The human endeavour from street level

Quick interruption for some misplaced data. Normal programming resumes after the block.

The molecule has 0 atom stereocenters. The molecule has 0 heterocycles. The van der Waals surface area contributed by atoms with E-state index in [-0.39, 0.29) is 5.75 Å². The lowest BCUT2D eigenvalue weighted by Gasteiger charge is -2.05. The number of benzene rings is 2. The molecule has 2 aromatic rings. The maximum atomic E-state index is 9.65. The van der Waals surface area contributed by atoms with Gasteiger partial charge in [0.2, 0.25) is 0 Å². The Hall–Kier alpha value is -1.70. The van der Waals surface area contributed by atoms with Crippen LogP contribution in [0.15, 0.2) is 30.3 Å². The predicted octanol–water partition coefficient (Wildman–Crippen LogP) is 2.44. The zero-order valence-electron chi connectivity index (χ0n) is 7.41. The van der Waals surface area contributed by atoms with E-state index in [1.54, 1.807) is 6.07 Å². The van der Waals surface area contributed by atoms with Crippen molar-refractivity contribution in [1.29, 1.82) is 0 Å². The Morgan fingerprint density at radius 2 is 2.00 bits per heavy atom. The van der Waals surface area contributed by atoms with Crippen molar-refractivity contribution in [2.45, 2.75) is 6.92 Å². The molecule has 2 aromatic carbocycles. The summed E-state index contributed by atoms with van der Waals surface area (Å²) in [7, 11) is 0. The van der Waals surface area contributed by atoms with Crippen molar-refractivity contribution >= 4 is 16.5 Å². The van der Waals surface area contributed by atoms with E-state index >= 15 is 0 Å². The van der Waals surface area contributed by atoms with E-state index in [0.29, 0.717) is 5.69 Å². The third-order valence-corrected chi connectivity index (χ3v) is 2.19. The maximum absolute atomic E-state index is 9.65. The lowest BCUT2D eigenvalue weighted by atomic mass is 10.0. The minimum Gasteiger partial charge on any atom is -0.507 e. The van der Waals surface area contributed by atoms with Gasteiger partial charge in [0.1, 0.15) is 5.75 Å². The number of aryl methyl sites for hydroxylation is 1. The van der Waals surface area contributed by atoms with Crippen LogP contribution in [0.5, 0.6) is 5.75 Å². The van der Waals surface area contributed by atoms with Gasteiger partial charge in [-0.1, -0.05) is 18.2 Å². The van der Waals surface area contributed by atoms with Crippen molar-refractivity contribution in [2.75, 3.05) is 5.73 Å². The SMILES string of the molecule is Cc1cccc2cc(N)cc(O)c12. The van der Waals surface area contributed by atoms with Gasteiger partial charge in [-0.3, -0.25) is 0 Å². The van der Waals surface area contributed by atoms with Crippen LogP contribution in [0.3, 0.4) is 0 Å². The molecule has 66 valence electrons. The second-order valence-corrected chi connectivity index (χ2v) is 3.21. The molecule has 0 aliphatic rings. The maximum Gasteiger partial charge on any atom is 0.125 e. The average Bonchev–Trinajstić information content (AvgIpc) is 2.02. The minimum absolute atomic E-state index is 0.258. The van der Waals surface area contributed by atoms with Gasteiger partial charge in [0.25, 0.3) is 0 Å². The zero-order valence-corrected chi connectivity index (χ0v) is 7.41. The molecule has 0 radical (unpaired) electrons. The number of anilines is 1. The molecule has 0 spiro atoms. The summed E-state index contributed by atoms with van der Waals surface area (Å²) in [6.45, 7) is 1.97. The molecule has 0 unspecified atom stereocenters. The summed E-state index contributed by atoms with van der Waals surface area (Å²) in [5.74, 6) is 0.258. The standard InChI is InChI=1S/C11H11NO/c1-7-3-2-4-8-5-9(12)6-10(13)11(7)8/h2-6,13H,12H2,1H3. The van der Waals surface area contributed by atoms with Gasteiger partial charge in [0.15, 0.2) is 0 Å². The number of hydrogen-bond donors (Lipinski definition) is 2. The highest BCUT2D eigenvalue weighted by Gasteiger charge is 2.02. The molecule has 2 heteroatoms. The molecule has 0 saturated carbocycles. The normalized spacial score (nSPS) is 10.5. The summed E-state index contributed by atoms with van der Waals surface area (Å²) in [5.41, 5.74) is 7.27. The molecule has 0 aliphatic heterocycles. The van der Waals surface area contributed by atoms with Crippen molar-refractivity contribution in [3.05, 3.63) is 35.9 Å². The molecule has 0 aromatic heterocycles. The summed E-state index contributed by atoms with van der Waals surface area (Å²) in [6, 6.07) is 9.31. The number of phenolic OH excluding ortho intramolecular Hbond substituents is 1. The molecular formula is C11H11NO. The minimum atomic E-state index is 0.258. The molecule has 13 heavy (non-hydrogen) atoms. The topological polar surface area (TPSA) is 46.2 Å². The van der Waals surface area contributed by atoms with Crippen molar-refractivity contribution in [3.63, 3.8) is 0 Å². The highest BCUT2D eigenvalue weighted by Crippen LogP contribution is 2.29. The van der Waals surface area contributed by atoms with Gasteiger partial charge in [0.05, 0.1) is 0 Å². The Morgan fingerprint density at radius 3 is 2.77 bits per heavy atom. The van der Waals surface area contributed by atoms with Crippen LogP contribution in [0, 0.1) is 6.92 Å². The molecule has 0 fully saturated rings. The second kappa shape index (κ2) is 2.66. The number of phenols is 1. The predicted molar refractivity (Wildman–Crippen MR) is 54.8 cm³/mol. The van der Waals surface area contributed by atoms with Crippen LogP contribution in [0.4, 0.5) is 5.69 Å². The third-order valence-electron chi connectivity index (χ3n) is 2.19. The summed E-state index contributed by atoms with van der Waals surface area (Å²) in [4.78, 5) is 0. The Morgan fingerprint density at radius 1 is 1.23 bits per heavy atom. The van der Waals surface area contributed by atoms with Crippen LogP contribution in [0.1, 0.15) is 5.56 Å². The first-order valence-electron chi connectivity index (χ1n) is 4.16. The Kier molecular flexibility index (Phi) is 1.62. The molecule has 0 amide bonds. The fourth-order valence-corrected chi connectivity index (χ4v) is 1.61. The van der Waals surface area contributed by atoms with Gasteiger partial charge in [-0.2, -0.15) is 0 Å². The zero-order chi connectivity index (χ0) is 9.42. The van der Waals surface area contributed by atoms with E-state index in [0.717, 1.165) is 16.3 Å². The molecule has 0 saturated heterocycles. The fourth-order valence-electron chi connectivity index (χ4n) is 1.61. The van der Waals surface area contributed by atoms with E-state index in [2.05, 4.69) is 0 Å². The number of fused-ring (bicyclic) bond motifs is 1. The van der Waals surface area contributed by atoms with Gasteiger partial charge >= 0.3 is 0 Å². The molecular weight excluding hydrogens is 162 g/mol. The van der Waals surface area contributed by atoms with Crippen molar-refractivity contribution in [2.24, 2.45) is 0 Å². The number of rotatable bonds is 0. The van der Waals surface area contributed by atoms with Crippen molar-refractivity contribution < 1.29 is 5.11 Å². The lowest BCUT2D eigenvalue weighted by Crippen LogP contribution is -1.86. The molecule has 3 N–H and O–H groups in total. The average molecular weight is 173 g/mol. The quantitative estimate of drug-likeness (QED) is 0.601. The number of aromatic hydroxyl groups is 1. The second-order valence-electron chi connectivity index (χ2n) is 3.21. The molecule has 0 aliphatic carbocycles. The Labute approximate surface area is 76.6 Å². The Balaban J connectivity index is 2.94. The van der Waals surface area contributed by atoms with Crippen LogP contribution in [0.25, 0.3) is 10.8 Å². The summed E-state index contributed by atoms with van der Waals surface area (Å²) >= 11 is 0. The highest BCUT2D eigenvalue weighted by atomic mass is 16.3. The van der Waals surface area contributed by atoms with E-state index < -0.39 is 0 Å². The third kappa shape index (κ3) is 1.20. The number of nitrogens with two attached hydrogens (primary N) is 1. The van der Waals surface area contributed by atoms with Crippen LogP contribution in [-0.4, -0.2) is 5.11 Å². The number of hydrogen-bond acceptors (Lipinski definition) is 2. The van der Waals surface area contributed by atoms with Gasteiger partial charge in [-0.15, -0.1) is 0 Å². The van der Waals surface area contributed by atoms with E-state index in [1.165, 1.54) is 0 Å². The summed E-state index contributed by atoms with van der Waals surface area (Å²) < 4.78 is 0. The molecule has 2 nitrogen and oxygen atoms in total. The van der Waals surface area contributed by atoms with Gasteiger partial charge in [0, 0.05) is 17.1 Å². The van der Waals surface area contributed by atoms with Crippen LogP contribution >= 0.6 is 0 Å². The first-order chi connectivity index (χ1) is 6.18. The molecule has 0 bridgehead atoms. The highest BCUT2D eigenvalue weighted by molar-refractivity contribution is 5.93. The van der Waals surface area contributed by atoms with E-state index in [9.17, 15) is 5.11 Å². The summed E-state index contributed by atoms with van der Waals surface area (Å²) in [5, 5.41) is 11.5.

Photography is a manipulation. A picture never shows a genuine capture of reality. Reality has 3 dimensions of space plus a time axes. A photograph is a two dimensional capture of a single moment in time. A photographer always have to choose. What gets in, and what stays out? How much exposure? What level of sensitivity? Color or black-and-white? each of these choices affect the final result just as much as the reality that is the subject of the picture. Photojournalists have to make all these decisions plus some moral decisions. And yet, they usually enjoy the luxury of having relatively long time to plan and of a thousands of dollars worth equipment. I wish I could be a photojournalist. Actually in my next life, I want to be a National Geographic photographer. In this life though, I work in IT and photography is just a hobby. So I picked up the lightweight version of photojournalism. The one in which I can use a $100 pocket camera and my smartphone camera. At least one of those is always with me. Armed and ready to shoot. But using lightweight gear comes with a cost. A cost of even more decisions that have to be made and less time to make them. The essence of street photography is to capture scenes that only last for 2-3 seconds and then evaporate into the past. Scenes that are like delicate objects that the photographer can easily roin. All my street photographs have people in them, weather you can see them or not. Sometimes it's the architects and the builders of a building. Sometimes it's this bureaucrat in the city offices who could'nt care less that a piece of his city's history is falling apart. I can't make you see what is not in the picture but I can make you wonder about it. And I can also make you wonder about the photographer, about myself. Why did I make this choice? And did I make it? Is the photograph blurry on purpose or did my camera just fail to focus and then I decided that the result is actually kind of artistic? So let me give you a hint - for the most part I don't really know. A street photo is the result of a long process. A process of observation and introspection. In street photography the photographer is very much like his camera, zooming in and out, changing perspectives, choosing between light and shadow, focusing ( or not ). Movements, Body language, operation of the camera and finally the pressing of the shutter button must all be means to a purpose. And the purpose is to capture a piece of life that the photographer is inside it, but not part of it. So what do I see in my pictures? Well unlike Bruce Willis, I see living people. I see the human endeavour as I believe it should be seen. An amazing journey towards a great unknown. A journey we are all part of weather we like it or not. I want to make other people see that too. I hope I do it in part through my pictures, but to be honest, that is far from being enough. So what I really want is to make you pick up a camera and go out there too. And I don't mean go out there and just take pictures, which is something that everyone is doing nowadays. I want to make you adapt the perspective of a street photographer, because once you do, I am pretty sure you will realize how wonderful we all are and that we must be crazy to treat one another the way we do now. It's an oxymoron, I know, but this is exactly what I want people to see, and then, when enough people understand that, maybe things will start to change.